In 1958 he worked as a camera assistant on the films Cesta zpátky (The Return Journey) by the director Václav Krška, with the leading role played by Eduard Cupák (premiered on 17.04.1959), Dneska naposled (Last Time Today) by the director Martin Frič, the principal role was played by Zdeněk Štěpánek (premiered on 13.12.1958) and once again Krška’s film Zde jsou lvi (Hic Sunt Leones) (premiered on 08.08.1958) The leading roles were played by Karel Höger and Dana Medřická.
He celebrated his 26th birthday on 4.11.1960 at the premiere of a film by František Vláčil Holubice (The Dove), where he participated once again as a camera assistant. The architect and designer was Theodor Pištěk and the editor was Miroslav Hájek. The second work in this year, where he participated in the same function, was a film for children by the director Jan Valášek, Kouzelný den (A Day of Magic) which had its premiere on 24.3.1961.
The first time he worked as a second cameraman was in 1961 on the film Králíci ve vysoké trávě (Rabbits in Tall Grass) by the director Václav Gajer, based on a screenplay by Ota Hofman. The picture’s premiere was on 23.2.1962. He had the same function in 1962 making the television programme Střevíčky (Slippers) with Jiřina Jirásková in the leading role. In 1962 he had shot as a camera assistant the film Deštivý den (Rainy Day) directed by Jiří Bělka, with Vlasta Chramostová in the principal role.
He made as second cameraman the Vojtěch Jasný´s film Až příjde kocour (The Cassandra Cat) starring Jan Werich in 1963. The premiere was on 20.9.1963. The assistant of the director was Ivan Passer. He was also the second cameraman in Jaromil Jireš´s film Křik (Screaming) based on a story by Ludvík Aškenazy. The premiere was on 14.2.1964.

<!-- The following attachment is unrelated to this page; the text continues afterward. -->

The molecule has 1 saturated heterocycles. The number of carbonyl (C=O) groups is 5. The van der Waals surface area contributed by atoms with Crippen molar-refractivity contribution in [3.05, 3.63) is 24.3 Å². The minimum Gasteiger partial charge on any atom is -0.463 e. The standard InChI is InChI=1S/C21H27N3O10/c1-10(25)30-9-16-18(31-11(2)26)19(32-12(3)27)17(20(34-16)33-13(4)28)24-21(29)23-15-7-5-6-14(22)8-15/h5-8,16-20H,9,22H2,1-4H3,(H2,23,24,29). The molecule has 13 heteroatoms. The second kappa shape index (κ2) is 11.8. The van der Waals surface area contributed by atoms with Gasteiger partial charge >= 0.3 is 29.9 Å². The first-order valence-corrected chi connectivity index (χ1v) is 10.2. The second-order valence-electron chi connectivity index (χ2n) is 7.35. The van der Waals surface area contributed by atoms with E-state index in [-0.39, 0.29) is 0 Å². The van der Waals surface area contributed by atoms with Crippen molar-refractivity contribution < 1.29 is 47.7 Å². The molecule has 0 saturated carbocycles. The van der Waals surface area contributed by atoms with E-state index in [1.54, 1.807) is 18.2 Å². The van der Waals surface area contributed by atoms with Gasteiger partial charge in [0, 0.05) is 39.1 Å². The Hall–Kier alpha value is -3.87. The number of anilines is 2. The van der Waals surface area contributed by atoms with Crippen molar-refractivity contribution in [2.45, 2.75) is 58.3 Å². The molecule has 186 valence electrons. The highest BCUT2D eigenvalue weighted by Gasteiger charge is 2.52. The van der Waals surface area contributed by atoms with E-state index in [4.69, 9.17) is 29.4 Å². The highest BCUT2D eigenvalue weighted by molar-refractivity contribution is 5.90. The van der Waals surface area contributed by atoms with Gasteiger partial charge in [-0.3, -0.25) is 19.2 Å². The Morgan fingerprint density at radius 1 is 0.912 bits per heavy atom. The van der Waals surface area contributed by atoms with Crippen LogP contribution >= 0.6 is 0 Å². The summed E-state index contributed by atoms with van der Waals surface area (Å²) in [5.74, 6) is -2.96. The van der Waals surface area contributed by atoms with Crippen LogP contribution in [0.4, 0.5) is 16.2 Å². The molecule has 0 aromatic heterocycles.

He introduced himself to an audience as an independent cameraman for the first time 14 days later, on 28.02.1964, at the premiere of film Konkurs (The Competition), the debut of the director Miloš Forman. The film lasted 82 minutes and the assistant of the director was Ivan Passer. The film is composed of two short musical stories. The first one tells the story of brass bands (Kdyby ty muziky nebyly) who lack young musicians. The second part shows authentic scenes from a singers’ competition at the theatre Semafor.
In the same year he held the second camera again in Jan Němec film Démanty noci (Diamonds of the Night). The premiere was on 25.09.1964. The film was based on a story by Arnošt Lustig. The cameraman was Jaroslav Kučera, the assistant of the director was Hynek Bočan.
He worked as the second cameraman on an episodic film in 1965. The film was based on a book of short stories by Bohumil Hrabal, Perličky na dně. The first cameraman was Jaroslav Kučera and there were five directors: Jiří Menzel with the tale Smrt pana Balthazara, Jan Němec with Podvodníci, Evald Schorm with Dům radosti, Věra Chytilová with Automat svět and Jaromil Jireš with Romance. The premiere was on 7.1.1966.
Miroslav Ondříček began to work as an independent cameraman and there are many films where his craft comes to the fore. I will remind you of some.
In 1965 he was shooting the second film with Miloš Forman, Lásky jedné plavovlásky (Loves of a Blonde). The premiere was on 12.11.1965. It was cooperation of friends of the two filmmakers. The screenplay was written by Miloš Forman with the participation of Jaroslav Papoušek and Ivan Passer (he was also a co-director), Karel Černý was the architect and Miroslav Hájek was the editor. The main characters were played by Vladimír Pucholt and the sister of Forman´s first wife Jana, Hana Brejchová. The film was nominated for an Oscar as the best foreign film of 1967.